Manipur archbishop: 'Violence continues, state no longer present'
by Nirmala Carvalho

A report issued six weeks into violent  clashes between Meitei and Kuki , Msgr. Lumon's harsh denunciation "Worrying silence from Prime Minister Modi. In Imphal fear, uncertainty and a general sense of hopelessness." The conflict itself is not religious, but outside forces are working to make it so: "All the churches in the Christian Metei have also been affected." Caution not to further exacerbate tempers and thanks to other dioceses for solidarity.

Imphal (AsiaNews) - "The silence of the prime minister, the incompetence of the interior minister even after his visit to the state, and the indecisiveness of the local government in ending the violence are worrying. The authorities cannot escape responsibility and shift blame."

In the face of violence that has now been going on continuously for a month and a half in Manipur State, he is calling the government of Narendra Modi to its responsibilities by the Archbishop of Imphal, Msgr. Dominic Lumon.

He does so in a detailed report issued to all of India's brother bishops on the situation in the battered northeastern Indian state rocked since early May by serious fighting between the Meitei and Kuki.

"The violence and fires," writes Msgr. Lumon, "continue unabated, especially in the suburbs of the region. Precious lives have been lost, homes and villages burned or destroyed, property vandalized and looted, places of worship desecrated and burned. More than 50,000 people have lost their homes and are languishing in camps for the displaced. Many have left the capital Imphal and the state to safer places in neighboring Mizoram State, other northeastern states, and metropolises. There is a complete collapse of the constitutional apparatus in the state. In short, there is fear, uncertainty and a general sense of hopelessness."

The archbishop points out that in the clash between the two communities it is the entire Manipur community that suffers, regardless of affiliations. "In a month and a half," he denounces, "the elected state government and the central administration in New Delhi have been unable to restore the rule of law and put an end to the insane violence. It can be said that we are facing the collapse of the state machinery at the local level. One wonders why President's Rule (direct administration by the federal government in New Delhi, provided for in serious cases by Article 356 of the Indian Constitution ed.) is still not considered as an option."

The prelate speaks of many more casualties than the 100 deaths in the official figures, "Violent activities in the suburbs outside the capital are greatly underestimated," he writes. "But still house fires continue to occur, even in the heart of the city of Imphal.

The archbishop points out that it would be "categorically wrong to say that the current one is a religious conflict." However, he adds, in the clashes between Meitei (mostly Hindu) and Kuki (mostly Christian) people, religiously motivated attacks are an undeniable fact: "Each of the more than 200 Kuki villages has seen one or more churches attacked. And all of the approximately 249 churches of Meitei Christians were also destroyed in the first 36 hours after the violence began."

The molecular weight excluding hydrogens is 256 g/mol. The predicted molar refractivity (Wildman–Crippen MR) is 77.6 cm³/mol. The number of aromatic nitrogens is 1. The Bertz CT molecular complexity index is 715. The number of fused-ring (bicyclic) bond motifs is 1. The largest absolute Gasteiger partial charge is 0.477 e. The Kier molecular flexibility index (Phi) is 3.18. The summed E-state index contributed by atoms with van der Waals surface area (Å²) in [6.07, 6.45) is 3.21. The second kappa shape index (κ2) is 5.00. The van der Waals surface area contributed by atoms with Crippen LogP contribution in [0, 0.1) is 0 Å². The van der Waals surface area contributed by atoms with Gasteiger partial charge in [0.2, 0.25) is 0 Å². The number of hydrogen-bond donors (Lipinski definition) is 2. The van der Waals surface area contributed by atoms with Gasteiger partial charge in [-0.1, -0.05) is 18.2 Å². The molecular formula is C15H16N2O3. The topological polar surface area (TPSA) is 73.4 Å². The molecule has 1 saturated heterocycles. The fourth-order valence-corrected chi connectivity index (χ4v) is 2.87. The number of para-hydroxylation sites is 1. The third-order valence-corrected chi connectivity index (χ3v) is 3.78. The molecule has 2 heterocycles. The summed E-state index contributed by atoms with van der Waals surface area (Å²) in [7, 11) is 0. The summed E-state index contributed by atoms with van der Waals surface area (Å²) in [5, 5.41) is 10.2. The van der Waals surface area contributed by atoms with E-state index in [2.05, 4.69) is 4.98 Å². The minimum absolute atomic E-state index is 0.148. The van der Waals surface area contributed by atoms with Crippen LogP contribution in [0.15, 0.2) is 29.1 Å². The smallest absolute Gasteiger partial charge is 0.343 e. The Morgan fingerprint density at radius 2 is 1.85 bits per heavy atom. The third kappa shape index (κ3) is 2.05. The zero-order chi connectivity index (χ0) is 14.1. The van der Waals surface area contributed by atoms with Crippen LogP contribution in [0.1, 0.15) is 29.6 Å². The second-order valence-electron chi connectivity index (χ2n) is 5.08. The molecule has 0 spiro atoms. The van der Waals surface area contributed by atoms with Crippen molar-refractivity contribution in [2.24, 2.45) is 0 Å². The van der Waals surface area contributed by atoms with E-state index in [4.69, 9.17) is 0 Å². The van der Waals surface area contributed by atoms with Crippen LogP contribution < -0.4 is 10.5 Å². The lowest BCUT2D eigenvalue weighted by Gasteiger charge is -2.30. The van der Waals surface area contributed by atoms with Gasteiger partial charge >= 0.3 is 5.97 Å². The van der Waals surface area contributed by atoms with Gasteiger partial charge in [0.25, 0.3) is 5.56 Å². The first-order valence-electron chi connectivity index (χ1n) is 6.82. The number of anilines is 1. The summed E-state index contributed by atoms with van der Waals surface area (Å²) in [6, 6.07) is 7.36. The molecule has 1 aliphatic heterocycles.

Bishop Lumon also points to the emergence of militias claiming to protect Sanamahism, the traditional religion of this area. "There are accounts of Meitei Christians being threatened if they do not return to their original religion and of pastors being told not to rebuild destroyed churches," explains the Imphal archbishop.

"The involvement of a 'third element,'" Msgr. Lumon continues, "is visible and very similar to what happened in the Gujarat and Kandhmal district riots in Orissa. Narratives that speak of a 'war on drugs,' 'operation against Kuki militias,' or 'fight against illegal immigrants from Myanmar' have their own weight in the violence, but the undercurrent of religious intolerance emerges clearly from the figures. Amid this orchestrated propaganda, a subtle attack on Christianity seems to have found a free and unsuspected space."   

In this difficult situation-where emotions and tensions remain high-the Church for the prelate has a duty to "calmly assess the situation and refrain from too hasty decisions that can be considered partisan. It must maintain neutrality and promote peace and unity, prioritizing relief to those in dire need."

The challenges for the Catholic community itself are demanding: today," Msgr. Lumon recounts, "Kuki priests and religious can only be assigned to Kuki communities," "although we hope that the situation will soon return to normal. There are parishes where all the faithful have been dispersed and there is a risk of not being able to reconstitute the community. And then there are schools, wiped out after already suffering the crisis because of Covid.

With regards solidarity efforts, the Archbishop of Imphal asks everyone to understand that "the crisis facing the people and the Church of Manipur is not an isolated incident," but should be seen in the broader perspective of "concern for minorities in India." He calls for concrete gestures in this regard from other dioceses and the Indian Bishops' Conference.

"Our Church in Manipur," the archbishop concludes, "is grieved, saddened and above all concerned about the situation that has arisen. I pray that common sense will return, that peace, forgiveness and brotherhood will be restored, and that peaceful coexistence will become a reality once again. I thank everyone for their solidarity, messages and prayers at this time of crisis. Please continue to support us in your prayers."